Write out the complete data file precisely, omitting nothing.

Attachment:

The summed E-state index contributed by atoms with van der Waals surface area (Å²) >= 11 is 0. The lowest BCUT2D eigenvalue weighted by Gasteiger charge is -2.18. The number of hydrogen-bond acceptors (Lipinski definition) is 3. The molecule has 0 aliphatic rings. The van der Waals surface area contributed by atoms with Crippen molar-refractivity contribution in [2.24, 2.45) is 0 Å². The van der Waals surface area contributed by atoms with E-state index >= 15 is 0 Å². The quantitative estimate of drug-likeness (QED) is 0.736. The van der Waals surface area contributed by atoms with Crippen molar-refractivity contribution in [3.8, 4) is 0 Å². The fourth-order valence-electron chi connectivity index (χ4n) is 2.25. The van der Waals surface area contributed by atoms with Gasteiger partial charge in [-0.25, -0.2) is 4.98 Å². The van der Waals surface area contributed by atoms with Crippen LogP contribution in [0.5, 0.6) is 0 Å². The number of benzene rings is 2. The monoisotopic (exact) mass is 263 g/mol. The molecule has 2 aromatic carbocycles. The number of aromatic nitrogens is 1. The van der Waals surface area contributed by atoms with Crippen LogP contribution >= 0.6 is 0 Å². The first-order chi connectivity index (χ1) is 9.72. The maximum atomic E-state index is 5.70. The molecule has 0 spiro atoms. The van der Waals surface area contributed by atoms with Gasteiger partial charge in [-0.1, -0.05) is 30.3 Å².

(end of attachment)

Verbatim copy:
The summed E-state index contributed by atoms with van der Waals surface area (Å²) >= 11 is 0. The lowest BCUT2D eigenvalue weighted by Gasteiger charge is -2.18. The number of hydrogen-bond acceptors (Lipinski definition) is 3. The molecule has 0 aliphatic rings. The van der Waals surface area contributed by atoms with Crippen molar-refractivity contribution in [2.24, 2.45) is 0 Å². The van der Waals surface area contributed by atoms with E-state index >= 15 is 0 Å². The quantitative estimate of drug-likeness (QED) is 0.736. The van der Waals surface area contributed by atoms with Crippen molar-refractivity contribution in [3.8, 4) is 0 Å². The fourth-order valence-electron chi connectivity index (χ4n) is 2.25. The van der Waals surface area contributed by atoms with Gasteiger partial charge in [-0.25, -0.2) is 4.98 Å². The van der Waals surface area contributed by atoms with Crippen LogP contribution in [0.5, 0.6) is 0 Å². The number of benzene rings is 2. The monoisotopic (exact) mass is 263 g/mol. The molecule has 2 aromatic carbocycles. The number of aromatic nitrogens is 1. The van der Waals surface area contributed by atoms with Crippen LogP contribution >= 0.6 is 0 Å². The first-order chi connectivity index (χ1) is 9.72. The maximum atomic E-state index is 5.70. The molecule has 0 spiro atoms. The van der Waals surface area contributed by atoms with Gasteiger partial charge in [-0.1, -0.05) is 30.3 Å².